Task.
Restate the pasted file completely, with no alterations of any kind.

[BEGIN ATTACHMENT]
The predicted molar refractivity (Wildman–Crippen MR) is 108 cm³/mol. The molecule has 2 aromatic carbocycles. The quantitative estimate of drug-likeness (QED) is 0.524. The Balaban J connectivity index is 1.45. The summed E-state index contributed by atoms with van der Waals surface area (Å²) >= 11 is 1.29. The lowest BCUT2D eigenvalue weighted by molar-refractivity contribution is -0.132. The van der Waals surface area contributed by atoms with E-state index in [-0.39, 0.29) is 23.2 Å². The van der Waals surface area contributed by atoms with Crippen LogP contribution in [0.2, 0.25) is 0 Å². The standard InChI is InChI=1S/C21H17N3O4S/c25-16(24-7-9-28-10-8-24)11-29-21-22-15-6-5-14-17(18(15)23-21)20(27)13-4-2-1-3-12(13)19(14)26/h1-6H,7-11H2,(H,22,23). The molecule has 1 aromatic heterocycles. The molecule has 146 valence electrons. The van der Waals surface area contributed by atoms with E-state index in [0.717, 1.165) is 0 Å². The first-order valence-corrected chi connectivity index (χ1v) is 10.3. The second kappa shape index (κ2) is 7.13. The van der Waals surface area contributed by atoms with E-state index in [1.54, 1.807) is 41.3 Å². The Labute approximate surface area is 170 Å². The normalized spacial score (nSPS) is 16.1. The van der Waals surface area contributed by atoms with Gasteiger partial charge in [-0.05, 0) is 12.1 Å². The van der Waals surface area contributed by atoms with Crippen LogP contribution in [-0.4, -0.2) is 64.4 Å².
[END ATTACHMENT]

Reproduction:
The predicted molar refractivity (Wildman–Crippen MR) is 108 cm³/mol. The molecule has 2 aromatic carbocycles. The quantitative estimate of drug-likeness (QED) is 0.524. The Balaban J connectivity index is 1.45. The summed E-state index contributed by atoms with van der Waals surface area (Å²) >= 11 is 1.29. The lowest BCUT2D eigenvalue weighted by molar-refractivity contribution is -0.132. The van der Waals surface area contributed by atoms with E-state index in [-0.39, 0.29) is 23.2 Å². The van der Waals surface area contributed by atoms with Crippen LogP contribution in [0.2, 0.25) is 0 Å². The standard InChI is InChI=1S/C21H17N3O4S/c25-16(24-7-9-28-10-8-24)11-29-21-22-15-6-5-14-17(18(15)23-21)20(27)13-4-2-1-3-12(13)19(14)26/h1-6H,7-11H2,(H,22,23). The molecule has 1 aromatic heterocycles. The molecule has 146 valence electrons. The van der Waals surface area contributed by atoms with E-state index in [0.717, 1.165) is 0 Å². The first-order valence-corrected chi connectivity index (χ1v) is 10.3. The second kappa shape index (κ2) is 7.13. The van der Waals surface area contributed by atoms with E-state index in [1.54, 1.807) is 41.3 Å². The Labute approximate surface area is 170 Å². The normalized spacial score (nSPS) is 16.1. The van der Waals surface area contributed by atoms with Gasteiger partial charge in [-0.05, 0) is 12.1 Å². The van der Waals surface area contributed by atoms with Crippen LogP contribution in [-0.4, -0.2) is 64.4 Å².